This section is from the book "A Manual Of Pathology", by Guthrie McConnell. Also available from Amazon: A Manual Of Pathology.
When bacteria or other cells are injected into the body there are formed within the serum definite substances, which when brought together with emulsions of the corresponding bacteria will cause the "clumping" or agglutination of the bacteria. If these are normally motile they will become less motile, and may lose that power entirely.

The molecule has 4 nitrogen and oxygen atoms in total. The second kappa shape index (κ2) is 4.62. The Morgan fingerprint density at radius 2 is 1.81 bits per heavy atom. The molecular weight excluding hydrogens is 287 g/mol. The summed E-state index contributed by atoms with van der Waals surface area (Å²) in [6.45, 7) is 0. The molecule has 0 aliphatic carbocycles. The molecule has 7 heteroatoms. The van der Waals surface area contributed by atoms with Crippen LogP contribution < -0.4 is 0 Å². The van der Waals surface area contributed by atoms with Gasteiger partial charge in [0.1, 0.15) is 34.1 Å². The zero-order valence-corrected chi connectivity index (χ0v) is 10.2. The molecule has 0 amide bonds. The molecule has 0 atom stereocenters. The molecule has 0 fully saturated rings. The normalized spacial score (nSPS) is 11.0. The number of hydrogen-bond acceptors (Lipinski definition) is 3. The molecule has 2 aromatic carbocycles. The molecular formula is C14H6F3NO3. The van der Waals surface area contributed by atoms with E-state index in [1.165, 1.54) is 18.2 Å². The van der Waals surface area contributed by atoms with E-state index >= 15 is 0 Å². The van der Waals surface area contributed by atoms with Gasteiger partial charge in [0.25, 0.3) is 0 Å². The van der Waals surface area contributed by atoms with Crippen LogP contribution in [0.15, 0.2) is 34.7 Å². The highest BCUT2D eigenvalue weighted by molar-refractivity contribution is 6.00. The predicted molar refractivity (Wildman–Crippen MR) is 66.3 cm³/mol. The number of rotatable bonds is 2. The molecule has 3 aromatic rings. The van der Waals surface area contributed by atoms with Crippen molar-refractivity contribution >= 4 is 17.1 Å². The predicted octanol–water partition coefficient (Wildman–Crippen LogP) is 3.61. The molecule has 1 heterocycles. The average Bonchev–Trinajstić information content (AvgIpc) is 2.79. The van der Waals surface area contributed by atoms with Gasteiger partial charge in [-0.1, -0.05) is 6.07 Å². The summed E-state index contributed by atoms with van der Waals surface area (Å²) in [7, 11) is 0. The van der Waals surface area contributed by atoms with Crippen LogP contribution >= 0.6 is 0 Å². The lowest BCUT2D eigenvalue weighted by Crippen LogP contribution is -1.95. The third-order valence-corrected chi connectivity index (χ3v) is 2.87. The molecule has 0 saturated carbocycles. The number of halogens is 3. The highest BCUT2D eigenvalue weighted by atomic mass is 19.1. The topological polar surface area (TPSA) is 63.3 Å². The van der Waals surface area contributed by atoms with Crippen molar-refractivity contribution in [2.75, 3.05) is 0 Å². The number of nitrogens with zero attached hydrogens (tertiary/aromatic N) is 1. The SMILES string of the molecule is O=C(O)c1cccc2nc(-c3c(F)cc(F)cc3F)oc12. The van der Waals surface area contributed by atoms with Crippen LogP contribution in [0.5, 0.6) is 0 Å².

As the action is specific, it is commonly used for diagnostic purposes, especially in typhoid fever, when it is known as the "Widal reaction" (q. v.).